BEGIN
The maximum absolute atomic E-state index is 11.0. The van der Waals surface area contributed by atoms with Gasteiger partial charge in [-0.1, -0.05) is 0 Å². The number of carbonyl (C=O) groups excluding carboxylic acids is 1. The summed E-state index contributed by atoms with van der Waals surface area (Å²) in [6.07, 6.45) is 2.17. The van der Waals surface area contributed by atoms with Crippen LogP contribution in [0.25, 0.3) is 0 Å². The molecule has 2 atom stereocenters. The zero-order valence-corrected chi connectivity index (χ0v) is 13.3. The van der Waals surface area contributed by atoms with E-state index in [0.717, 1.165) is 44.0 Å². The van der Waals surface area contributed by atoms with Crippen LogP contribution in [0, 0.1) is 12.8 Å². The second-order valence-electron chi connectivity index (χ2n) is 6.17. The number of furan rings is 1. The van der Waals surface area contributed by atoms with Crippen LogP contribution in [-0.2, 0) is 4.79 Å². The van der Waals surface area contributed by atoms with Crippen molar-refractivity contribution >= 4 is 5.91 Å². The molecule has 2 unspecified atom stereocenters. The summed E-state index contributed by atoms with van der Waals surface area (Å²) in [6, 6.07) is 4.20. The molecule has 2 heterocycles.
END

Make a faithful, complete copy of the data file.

The maximum absolute atomic E-state index is 11.0. The van der Waals surface area contributed by atoms with Gasteiger partial charge in [-0.1, -0.05) is 0 Å². The number of carbonyl (C=O) groups excluding carboxylic acids is 1. The summed E-state index contributed by atoms with van der Waals surface area (Å²) in [6.07, 6.45) is 2.17. The van der Waals surface area contributed by atoms with Crippen LogP contribution in [0.25, 0.3) is 0 Å². The molecule has 2 atom stereocenters. The zero-order valence-corrected chi connectivity index (χ0v) is 13.3. The van der Waals surface area contributed by atoms with E-state index in [0.717, 1.165) is 44.0 Å². The van der Waals surface area contributed by atoms with Crippen LogP contribution in [0, 0.1) is 12.8 Å². The second-order valence-electron chi connectivity index (χ2n) is 6.17. The number of furan rings is 1. The van der Waals surface area contributed by atoms with Crippen LogP contribution in [-0.2, 0) is 4.79 Å². The van der Waals surface area contributed by atoms with Crippen molar-refractivity contribution >= 4 is 5.91 Å². The molecule has 2 unspecified atom stereocenters. The summed E-state index contributed by atoms with van der Waals surface area (Å²) in [6, 6.07) is 4.20. The molecule has 2 heterocycles.